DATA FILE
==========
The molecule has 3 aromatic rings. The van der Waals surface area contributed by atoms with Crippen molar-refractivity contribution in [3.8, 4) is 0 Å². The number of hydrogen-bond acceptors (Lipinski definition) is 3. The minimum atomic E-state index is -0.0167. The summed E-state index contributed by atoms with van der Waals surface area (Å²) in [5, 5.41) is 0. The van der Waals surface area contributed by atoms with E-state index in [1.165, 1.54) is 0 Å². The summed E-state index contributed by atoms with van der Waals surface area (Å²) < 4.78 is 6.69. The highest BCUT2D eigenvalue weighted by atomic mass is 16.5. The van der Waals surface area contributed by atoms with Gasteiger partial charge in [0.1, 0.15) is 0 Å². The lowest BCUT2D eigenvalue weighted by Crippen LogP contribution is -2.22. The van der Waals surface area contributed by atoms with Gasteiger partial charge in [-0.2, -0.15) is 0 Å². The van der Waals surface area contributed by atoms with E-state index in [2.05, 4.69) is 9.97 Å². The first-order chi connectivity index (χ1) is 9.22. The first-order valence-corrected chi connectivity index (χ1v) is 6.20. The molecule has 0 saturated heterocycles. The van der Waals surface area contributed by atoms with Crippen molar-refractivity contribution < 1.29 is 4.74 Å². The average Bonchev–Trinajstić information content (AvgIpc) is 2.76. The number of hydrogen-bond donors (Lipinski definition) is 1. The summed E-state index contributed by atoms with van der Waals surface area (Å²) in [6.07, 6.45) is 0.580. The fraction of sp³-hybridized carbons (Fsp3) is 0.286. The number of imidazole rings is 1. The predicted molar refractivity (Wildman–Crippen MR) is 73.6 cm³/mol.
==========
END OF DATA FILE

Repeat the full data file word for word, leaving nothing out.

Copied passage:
The molecule has 3 aromatic rings. The van der Waals surface area contributed by atoms with Crippen molar-refractivity contribution in [3.8, 4) is 0 Å². The number of hydrogen-bond acceptors (Lipinski definition) is 3. The minimum atomic E-state index is -0.0167. The summed E-state index contributed by atoms with van der Waals surface area (Å²) in [5, 5.41) is 0. The van der Waals surface area contributed by atoms with E-state index in [1.165, 1.54) is 0 Å². The summed E-state index contributed by atoms with van der Waals surface area (Å²) < 4.78 is 6.69. The highest BCUT2D eigenvalue weighted by atomic mass is 16.5. The van der Waals surface area contributed by atoms with Gasteiger partial charge in [0.1, 0.15) is 0 Å². The lowest BCUT2D eigenvalue weighted by Crippen LogP contribution is -2.22. The van der Waals surface area contributed by atoms with Gasteiger partial charge in [-0.2, -0.15) is 0 Å². The van der Waals surface area contributed by atoms with E-state index in [2.05, 4.69) is 9.97 Å². The first-order chi connectivity index (χ1) is 9.22. The first-order valence-corrected chi connectivity index (χ1v) is 6.20. The molecule has 0 saturated heterocycles. The van der Waals surface area contributed by atoms with Crippen molar-refractivity contribution < 1.29 is 4.74 Å². The average Bonchev–Trinajstić information content (AvgIpc) is 2.76. The number of hydrogen-bond donors (Lipinski definition) is 1. The summed E-state index contributed by atoms with van der Waals surface area (Å²) in [6.07, 6.45) is 0.580. The fraction of sp³-hybridized carbons (Fsp3) is 0.286. The number of imidazole rings is 1. The predicted molar refractivity (Wildman–Crippen MR) is 73.6 cm³/mol.